Iran mourns after a deadly aeroplane crash while Iraq celebrates the return of international football.
Tears and cheers in the region
A joint resolution to approve the civilian nuclear energy accord between the United States and the UAE was introduced in both chambers of the US Congress, bringing the UAE closer to becoming the first Arab country to harness atomic energy. The action comes as Congress is reviewing the pact, which was negotiated by the Bush administration and approved by the Obama administration, and as some legislators expressed concerns about the possibility of nuclear materials and technology ending up in Iran. The UAE's civilian nuclear programme is not dependent on the US-UAE deal. It has signed similar agreements with other countries, including South Korea, France and the United Kingdom.
Eight Ethiopian maids were found dead in Sharjah under mysterious circumstances in their Al Butaina weekend apartment, a police source said. The matter was reported to the police on July 8 and later referred to forensics. Arrests were made while investigations continued. Ethiopian consulate sources said that the eight illegal housemaids were poisoned by a compatriot maid, who has been held in Sharjah Central Jail. The Sharjah Police denied the deaths were the result of poisoning by a woman.
A British chef at a restaurant based in the Emirates Palace hotel appealed against a Dh92,000 (US$27,000) fine for storing a container of expired yoghurt. Inspectors from Abu Dhabi Municipality found the yoghurt during a routine visit to the kitchen of the Etoiles restaurant and lounge about a month ago. The head chef was convicted and ordered to pay Dh70,000 for not educating his staff on the emirate's food expiration laws and Dh20,000 for storing expired food. He also must pay an additional Dh2,000 for the municipality's fees. The Emirates Palace has said that the restaurant is a separately run concern and that the hotel is not responsible for its running or management.
The CIA withheld information about a secret counter-terrorism programme from the US Congress for eight years on the direct order of Dick Cheney, the former vice-president, the CIA director reportedly told Congress. The allegation that the deputy to the former president, George W Bush, had ordered such a concealment raised fresh questions about that administration's culture of secrecy on intelligence matters. Senator Dianne Feinstein of California said in a television news programme that the CIA director, Leon Panetta, testified that "he was told that the vice president had ordered that the programme not be briefed to the Congress."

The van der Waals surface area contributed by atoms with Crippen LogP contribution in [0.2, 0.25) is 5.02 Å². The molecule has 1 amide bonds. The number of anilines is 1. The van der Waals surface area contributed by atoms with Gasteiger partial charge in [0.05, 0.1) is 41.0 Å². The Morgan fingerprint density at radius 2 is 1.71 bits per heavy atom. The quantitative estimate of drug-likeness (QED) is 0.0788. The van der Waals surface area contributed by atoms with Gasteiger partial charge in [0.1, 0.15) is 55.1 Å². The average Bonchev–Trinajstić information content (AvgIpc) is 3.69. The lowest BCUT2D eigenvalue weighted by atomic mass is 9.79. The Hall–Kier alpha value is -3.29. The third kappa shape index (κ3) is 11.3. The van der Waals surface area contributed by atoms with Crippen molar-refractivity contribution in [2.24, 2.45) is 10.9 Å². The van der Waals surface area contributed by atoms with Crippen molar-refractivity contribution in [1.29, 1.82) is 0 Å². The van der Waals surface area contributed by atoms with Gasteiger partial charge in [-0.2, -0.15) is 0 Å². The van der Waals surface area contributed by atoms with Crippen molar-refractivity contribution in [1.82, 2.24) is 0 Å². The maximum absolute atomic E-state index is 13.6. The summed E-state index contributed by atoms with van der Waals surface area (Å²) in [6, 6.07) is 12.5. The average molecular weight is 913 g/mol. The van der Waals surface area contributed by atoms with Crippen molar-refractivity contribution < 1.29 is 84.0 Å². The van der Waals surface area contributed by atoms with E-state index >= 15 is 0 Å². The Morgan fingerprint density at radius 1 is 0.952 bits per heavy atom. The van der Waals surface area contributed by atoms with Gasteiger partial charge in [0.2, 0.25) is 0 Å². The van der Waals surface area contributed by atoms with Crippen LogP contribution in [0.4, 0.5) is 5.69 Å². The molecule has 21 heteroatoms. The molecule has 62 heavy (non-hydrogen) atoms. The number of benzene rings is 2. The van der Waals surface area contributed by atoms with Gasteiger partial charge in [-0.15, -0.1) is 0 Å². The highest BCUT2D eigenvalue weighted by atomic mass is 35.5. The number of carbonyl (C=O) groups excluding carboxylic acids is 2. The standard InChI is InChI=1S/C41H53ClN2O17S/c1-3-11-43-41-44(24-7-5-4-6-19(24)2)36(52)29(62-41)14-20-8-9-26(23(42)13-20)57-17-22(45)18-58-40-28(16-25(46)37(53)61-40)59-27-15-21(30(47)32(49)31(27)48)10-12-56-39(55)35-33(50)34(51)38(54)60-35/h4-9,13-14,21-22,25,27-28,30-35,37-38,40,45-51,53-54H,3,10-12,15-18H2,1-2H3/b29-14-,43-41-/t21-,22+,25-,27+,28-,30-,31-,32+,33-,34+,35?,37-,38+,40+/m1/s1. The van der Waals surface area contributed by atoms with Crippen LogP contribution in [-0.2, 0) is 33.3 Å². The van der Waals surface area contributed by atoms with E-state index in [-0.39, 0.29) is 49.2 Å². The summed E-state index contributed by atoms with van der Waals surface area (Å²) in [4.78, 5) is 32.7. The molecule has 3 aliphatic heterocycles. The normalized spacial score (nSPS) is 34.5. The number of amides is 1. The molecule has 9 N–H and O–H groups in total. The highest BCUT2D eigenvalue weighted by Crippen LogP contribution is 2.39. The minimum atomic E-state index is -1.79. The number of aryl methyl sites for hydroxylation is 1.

Cows guided by Israeli shepherds were crossing the border in an act that some in southern Lebanon condemned as a violation of the country's sovereignty, especially as the cattle, it was claimed, were being protected by the Israeli army. The bovine "incursions" have even provoked Lebanese dogs, which have now made it their mission to make the cows return where they came from. Lebanese farmers were concerned with falling water levels in the area as a result of the straying Israeli livestock.
A public inquiry into the death of an Iraqi civilian in British military custody six years ago opened in the UK. Baha Mousa, 26, died in 2003 while being held by soldiers from the former Queen's Lancashire Regiment after his arrest at a Basra hotel with nine other Iraqis. In 2007, a UK soldier was jailed for inhumane treatment and the Ministry of Defence has paid £2.8m (Dh16.8m) in compensation. The inquiry heard allegations that one Iraqi was forced to dance like Michael Jackson and another was urinated on. Testimony by one Iraqi included details of men forced to lie face down over a hole in the ground filled with excrement and of detainees being "continually beaten" for hours on end.
A Saudi justice official announced that 41 foreigners were among more than 300 people brought before judges in the first known trials of al Qa'eda suspects in the kingdom. The defendants were accused of belonging to the terrorist network, supporting and financing terrorism, going to areas of conflict to fight and co-ordinating with groups outside Saudi Arabia seeking to harm the country. The Saudi court sentenced the suspected militants to jail terms of up to 30 years in the first publicly reported trials since al Qa'eda-linked militants began a campaign in 2003 to destabilise the world's top oil exporter.